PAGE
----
This hand–colored engraving equates the taking of the Bastille with the rise of the Third Estate against the clergy and nobility. A commoner in a black hat sporting a tricolor cockade plays the bagpipe triumphantly over the fallen lion of the absolutist monarchy. To the side, a revolutionary soldier raises his sword to menace a priest.
These depictions show the Festival of the Supreme Being during the French Revolution, a massive pageant staged by Jacques–Louis David on 8 June 1794, in open air on the "Field of Reunion," formerly the royal army’s parade ground. At David’s orders, a huge mountain was erected on the field, as seen in this engraving.
Another engraving of the King’s arrest portrays the guard apprehending Louis and his family in their flight from Paris in June 1791. From Varennes, the royal family is brought back to Paris accompanied by three deputies of the National Assembly, armed guards, and a sometimes angry crowd. Upon returning to Paris, a large and unfriendly crowd turned out to view the man now known simply as Louis... Read More »
This image of the Declaration of Rights of Man and Citizen includes a fascinating mix of symbols. By arranging the articles on tablets, the artist clearly meant to associate this document with Moses’ Ten Commandments. Such a link could establish the French revolutionaries’ handiwork as equivalent to that of God. Reinforcing this is the all–seeing eye located at the top of the tableau. However... Read More »
This image chronicles a riot. Many believe it was caused by artisans who attacked the Reveillon wallpaper shop and factory because they believed that the owner was about to lower wages. Over two days, more than 6,000 attacked the place. On 28 April troops were called and fired on the crowd. The official report noted 71 killed, wounded, or detained. This conflict reveals the animosity between... Read More »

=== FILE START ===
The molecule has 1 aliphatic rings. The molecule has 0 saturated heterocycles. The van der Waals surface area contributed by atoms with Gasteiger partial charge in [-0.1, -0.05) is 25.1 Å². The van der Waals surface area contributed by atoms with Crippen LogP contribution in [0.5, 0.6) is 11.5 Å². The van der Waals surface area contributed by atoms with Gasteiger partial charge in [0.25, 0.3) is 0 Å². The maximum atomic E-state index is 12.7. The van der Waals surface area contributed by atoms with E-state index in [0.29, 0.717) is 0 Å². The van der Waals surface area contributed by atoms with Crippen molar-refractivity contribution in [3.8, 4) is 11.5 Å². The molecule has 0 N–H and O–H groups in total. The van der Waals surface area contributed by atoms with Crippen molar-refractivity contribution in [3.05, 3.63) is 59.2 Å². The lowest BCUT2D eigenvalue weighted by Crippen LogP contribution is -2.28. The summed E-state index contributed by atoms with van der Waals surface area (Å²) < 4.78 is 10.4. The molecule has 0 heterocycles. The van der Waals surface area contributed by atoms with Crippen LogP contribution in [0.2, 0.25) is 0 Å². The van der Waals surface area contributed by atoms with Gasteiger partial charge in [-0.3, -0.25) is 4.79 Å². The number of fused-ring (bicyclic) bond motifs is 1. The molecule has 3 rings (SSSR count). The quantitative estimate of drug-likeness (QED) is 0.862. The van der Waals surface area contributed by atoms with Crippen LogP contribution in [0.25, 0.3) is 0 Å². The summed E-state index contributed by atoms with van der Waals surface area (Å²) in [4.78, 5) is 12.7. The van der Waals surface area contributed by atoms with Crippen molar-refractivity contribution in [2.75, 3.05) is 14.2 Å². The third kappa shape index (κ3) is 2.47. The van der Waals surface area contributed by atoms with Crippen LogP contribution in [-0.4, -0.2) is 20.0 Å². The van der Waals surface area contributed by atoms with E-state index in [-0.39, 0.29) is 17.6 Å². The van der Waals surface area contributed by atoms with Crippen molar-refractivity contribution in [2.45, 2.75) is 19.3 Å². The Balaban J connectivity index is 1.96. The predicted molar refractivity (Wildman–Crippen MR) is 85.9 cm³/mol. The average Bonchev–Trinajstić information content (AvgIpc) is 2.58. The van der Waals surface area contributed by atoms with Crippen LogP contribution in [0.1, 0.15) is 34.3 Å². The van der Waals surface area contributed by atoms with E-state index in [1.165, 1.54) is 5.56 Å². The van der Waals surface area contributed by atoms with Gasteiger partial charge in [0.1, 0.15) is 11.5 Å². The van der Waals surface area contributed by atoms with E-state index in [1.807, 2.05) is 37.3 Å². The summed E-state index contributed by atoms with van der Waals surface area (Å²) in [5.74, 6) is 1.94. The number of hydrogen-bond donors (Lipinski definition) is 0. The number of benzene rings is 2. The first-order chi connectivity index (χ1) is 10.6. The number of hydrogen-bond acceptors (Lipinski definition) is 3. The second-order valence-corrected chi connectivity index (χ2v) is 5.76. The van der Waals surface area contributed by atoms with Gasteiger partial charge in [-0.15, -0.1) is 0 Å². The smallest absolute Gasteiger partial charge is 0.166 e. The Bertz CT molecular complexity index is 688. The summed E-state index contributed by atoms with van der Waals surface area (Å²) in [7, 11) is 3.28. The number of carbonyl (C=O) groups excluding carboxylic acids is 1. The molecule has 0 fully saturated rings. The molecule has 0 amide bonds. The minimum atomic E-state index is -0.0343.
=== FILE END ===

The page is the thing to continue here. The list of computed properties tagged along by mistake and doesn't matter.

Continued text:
Lyon’s rebellion against the central government in September 1793 had terrible repercussions that seemed only to worsen with the initiation of collective trials and immediate executions by firing squad. The one depicted here on 4 December 1793 took the lives of 935 people, another 732 being guillotined over the next four months.
This image provides a visual overview of the Festival of Federation of 14 July 1790. Commemorating the fall of the Bastille one year earlier this massive military parade of troops from all regions of the kingdom converged on a triple–tiered triumphal arch where all the soldiers swore an oath to serve the king and the National Assembly. The pageant drew nearly a million spectators and... Read More »
This is one of the best-known prints by the famous artist, William Hogarth. He designed it to support the British government's attempt to regulate the price and popularity of drinking gin (known as Geneva) in the Gin Act of 1751. The print is accompanied by the following verse:
Gin, cursed Fiend, with Fury fraught,
Makes human Race a Prey.
It enters by a deadly Draught... Read More »